The Tessar is a very nice lens. I haven't had any problems with flare. It takes 27mm screw-in filters, including the Carl Zeiss Proxar close-up accessory lenses. There is a Zeiss Ikon/Voigtlander-branded Contameter that works in conjuntion with the Proxars. I have some information about this camera and the Contameter on my site.

    4. Voigtlander Vitessa
    Have one, but it needs to be serviced.

    There are two versions: The one with the folding doors ("barn doors"), and a non-folding body.

    Very unique in styling and operation, particularly the one with the "barn doors."

    I think the Vitessas came with either the Color-Skopar or the Ultron (an outstanding lens).

    The rigid-front body has interchangeable lenses.
     
    Last edited by a moderator: Sep 12, 2008
  8. Nick Merritt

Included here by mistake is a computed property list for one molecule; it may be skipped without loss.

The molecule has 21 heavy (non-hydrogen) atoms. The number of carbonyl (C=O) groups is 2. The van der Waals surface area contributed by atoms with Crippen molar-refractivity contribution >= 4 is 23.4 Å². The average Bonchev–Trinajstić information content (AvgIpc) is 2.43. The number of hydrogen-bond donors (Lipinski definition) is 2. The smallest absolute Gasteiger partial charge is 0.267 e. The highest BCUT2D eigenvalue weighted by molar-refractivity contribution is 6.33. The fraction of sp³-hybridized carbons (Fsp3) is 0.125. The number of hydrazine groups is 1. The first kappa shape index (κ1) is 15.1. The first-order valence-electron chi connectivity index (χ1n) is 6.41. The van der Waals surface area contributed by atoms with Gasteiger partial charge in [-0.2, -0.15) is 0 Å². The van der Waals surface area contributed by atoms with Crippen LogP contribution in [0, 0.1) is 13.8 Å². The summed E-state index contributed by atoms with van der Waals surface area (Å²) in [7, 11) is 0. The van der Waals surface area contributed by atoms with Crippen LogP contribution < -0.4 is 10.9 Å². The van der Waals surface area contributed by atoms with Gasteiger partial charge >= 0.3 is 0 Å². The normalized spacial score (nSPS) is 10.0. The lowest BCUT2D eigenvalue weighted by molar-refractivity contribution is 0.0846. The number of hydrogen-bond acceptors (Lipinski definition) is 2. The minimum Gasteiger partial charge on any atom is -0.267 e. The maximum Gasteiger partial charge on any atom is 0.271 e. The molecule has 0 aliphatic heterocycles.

Nick Merritt Member

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    The Vitessa is one of the most original camera designs you'll find -- quite a conversation piece. But quite well made and superb lenses (as Mike says, an f2 Ultron or Color Skopar in f2.8 or f3.5). Some models had a selenium meter. The Vitessa T is the one with interchangeable lenses -- a 50/2.8 and (I believe) 35/3.5 and 100/4.5.

    A few other cameras worth considering are folders -- the Agfa Karat 36 with 50/2 (Schneider Xenon or Rodenstock Heligon; again, I may not have these right) or Kodak Retina IIa/IIc/IIIc. The Retina IIx models have no meter; the IIIc does. The IIa and IIIc have a 50/2 Schneider Xenon while the IIc has a 50/2.8 Xenar.